The award winning western movie has been considered a morality play or a masterpiece of the psychological western. Frankel tells the story of the conflict intertwined with screenwriter Carl Foreman who was under fire for not “playing ball” with the McCarthy committee and later blacklisted, and director Fred Zimmermann. Frankel also goes into depth about the acrimonious split with producer (and owner of United Artists) Stanley Kramer and Foreman. Frankel tells of the activities of the House Un-American Activities Committee and the industry politics that made the blacklist possible and its effect on the making of the movie “High Noon”. Frankel provides a most interesting background history of the innerworkings and politics of the movie industry particularly during the change over from silent to talking movies. The author paints a devastating picture of a powerful force crumbling under oppression. Kramer also hints that it was not only communism the committee was targeting but it was riddled with anti-Semitism.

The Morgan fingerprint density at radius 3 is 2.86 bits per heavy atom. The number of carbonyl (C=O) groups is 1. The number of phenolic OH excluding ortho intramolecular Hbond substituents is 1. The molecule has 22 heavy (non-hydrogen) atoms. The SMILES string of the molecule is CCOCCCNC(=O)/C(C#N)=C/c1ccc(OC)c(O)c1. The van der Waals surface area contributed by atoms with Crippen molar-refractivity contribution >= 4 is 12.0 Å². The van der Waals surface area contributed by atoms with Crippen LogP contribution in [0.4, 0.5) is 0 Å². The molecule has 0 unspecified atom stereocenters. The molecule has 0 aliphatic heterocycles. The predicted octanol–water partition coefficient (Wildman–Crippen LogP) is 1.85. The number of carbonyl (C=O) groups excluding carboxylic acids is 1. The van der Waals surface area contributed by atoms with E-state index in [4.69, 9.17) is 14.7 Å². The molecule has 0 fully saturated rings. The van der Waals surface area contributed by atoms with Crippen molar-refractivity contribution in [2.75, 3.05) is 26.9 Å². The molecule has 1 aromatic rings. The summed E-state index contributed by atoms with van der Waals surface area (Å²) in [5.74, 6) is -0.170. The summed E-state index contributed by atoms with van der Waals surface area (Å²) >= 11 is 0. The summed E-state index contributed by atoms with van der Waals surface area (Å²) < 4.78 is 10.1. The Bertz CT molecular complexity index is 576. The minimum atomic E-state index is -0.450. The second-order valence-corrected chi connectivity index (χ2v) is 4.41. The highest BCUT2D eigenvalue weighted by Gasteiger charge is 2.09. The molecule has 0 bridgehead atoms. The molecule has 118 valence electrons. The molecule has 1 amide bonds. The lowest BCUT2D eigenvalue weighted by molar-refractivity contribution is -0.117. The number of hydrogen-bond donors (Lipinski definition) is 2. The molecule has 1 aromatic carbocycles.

Frankel makes extensive parallels of then and now particularly when he lays the blame at the feet of the press for their willingness to print the phony or exaggerated allegations of public officials and friendly witnesses without holding them up to scrutiny or challenging the assumptions. The author claims this gave Senator McCarthy a veneer of legitimacy. He then goes on to demonstrate how this effected Hollywood and the making of this movie.

The book is well written and meticulously researched. Frankel combed through the vast amount of testimony, depositions, and correspondence to document his findings. The author also describes the decades long battle for credit in the movie resulting from the effects of the McCarthy committee. This book is made more interesting considering today’s political activities.

The book is about fourteen and half hours long. Allan Robertson is a new narrator for me. He does a good job narrating the book.